Hosea, the Son of Beeri
“The word of the LORD that came to Hosea, the son of Beeri, in the days of Uzziah, Jotham, Ahaz, and Hezekiah, kings of Judah, and in the days of Jeroboam the son of Joash, king of Israel” (v. 1).- Hosea 1:1–3
Chronologically, the next writing prophet after Amos and Jonah is Hosea, the first of the twelve Minor Prophets in our Bibles. Like Amos and Jonah, Hosea’s ministry occurred during the reign of King Jeroboam II in the north. However, Hosea’s work also continued long past Jeroboam’s death, as he kept serving through the reign of King Hezekiah in Judah (Hos. 1:1; see 2 Kings 14:25; Amos 1:1). Jeroboam II died in 753 BC, and Hezekiah took Judah’s throne sometime around the fall of the northern kingdom in 722 BC (2 Kings 17:1–5; 18:1); thus, Hosea prophesied for about thirty to forty years.
We know almost nothing about Hosea except what is found in the book that bears his name. At the start of his ministry, the northern kingdom of Israel was experiencing prosperity that was surpassed only under the reigns of David and Solomon (2 Kings 14:23–29). Yet things changed dramatically after Jeroboam II died. Over the next twenty years, there was upheaval in Samaria, Israel’s capital, as four of the six kings who followed Jeroboam II were assassinated (2 Kings 15:8–31). Some of these kings made overtures to the far more powerful Assyrian Empire in order to secure their own positions, effectively turning Israel into a client state of Assyria (vv. 17–21). When Israel eventually revolted, Assyria invaded and took the Israelites into exile in 722 BC (17:1–6).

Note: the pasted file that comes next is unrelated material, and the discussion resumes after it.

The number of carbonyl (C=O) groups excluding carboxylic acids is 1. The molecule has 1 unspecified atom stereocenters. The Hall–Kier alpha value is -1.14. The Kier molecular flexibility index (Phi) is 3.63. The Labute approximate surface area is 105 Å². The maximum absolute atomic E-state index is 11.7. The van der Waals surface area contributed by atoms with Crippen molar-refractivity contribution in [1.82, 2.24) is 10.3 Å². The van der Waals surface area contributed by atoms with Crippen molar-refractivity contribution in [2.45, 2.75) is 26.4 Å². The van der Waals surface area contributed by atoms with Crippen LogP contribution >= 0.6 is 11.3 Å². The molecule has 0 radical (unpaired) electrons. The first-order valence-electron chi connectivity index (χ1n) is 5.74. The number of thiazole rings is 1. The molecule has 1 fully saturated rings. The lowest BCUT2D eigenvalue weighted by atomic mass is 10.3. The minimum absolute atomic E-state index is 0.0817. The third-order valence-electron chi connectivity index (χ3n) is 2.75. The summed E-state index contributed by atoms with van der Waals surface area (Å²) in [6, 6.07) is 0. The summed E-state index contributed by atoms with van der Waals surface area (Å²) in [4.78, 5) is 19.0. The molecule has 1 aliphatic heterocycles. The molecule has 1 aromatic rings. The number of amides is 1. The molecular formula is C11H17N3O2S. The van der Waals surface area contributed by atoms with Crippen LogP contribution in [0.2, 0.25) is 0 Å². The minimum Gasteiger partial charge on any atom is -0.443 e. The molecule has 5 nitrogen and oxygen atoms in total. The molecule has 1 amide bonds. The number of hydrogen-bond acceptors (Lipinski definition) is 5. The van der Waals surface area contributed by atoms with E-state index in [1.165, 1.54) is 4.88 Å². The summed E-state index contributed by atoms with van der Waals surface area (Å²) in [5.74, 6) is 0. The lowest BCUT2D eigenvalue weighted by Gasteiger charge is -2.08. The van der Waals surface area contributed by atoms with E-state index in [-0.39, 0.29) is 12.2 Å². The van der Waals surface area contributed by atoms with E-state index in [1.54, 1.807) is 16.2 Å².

From God’s perspective, idolatry was the fundamental problem. The Lord sent Hosea to Israel both to warn the people against foreign alliances and, more importantly, to denounce the ethical violations and syncretistic worship of the northern kingdom (Hos. 4; 8:4, 9–10). Hosea preached “doom and gloom” (9:16–17) as he warned Israel that God would reject them and hand them over to Assyria. Nevertheless, the prophet also had words of hope for the faithful remnant of Israel. Destruction would come, but there would be an incredible restoration on the other side of exile (1:10–11; 2:14–23).
Today’s passage tells us the Lord called Hosea to serve by commanding him to marry “a wife of whoredom”—Gomer. In so doing, Hosea acted out the relationship between God and His people Israel, who had committed spiritual adultery by leaving her husband, Yahweh, for lovers in the form of false gods (1:2; 2:1–13). Yet despite Israel’s cheating ways, the Lord did not give up on His bride. God sent Hosea to woo Israel back to Him and to warn the covenant community that adultery would lead only to its ruin.
The imagery of God as the husband of His covenant people—His bride—is pervasive in Scripture (Isa. 62:5; Rev. 19:6–10). It is a picture of great intimacy and tenderness, conveying the deep love that the Lord has for His people. We are called to return that love to Him, to know Him and enjoy a oneness in heart and mind with Him that mirrors what occurs in godly marriages. Are you pursuing the Lord so that you may achieve this kind of relationship with Him?
Passages for Further Study
Song of Solomon 4:1–16
Song of Solomon 4:1–16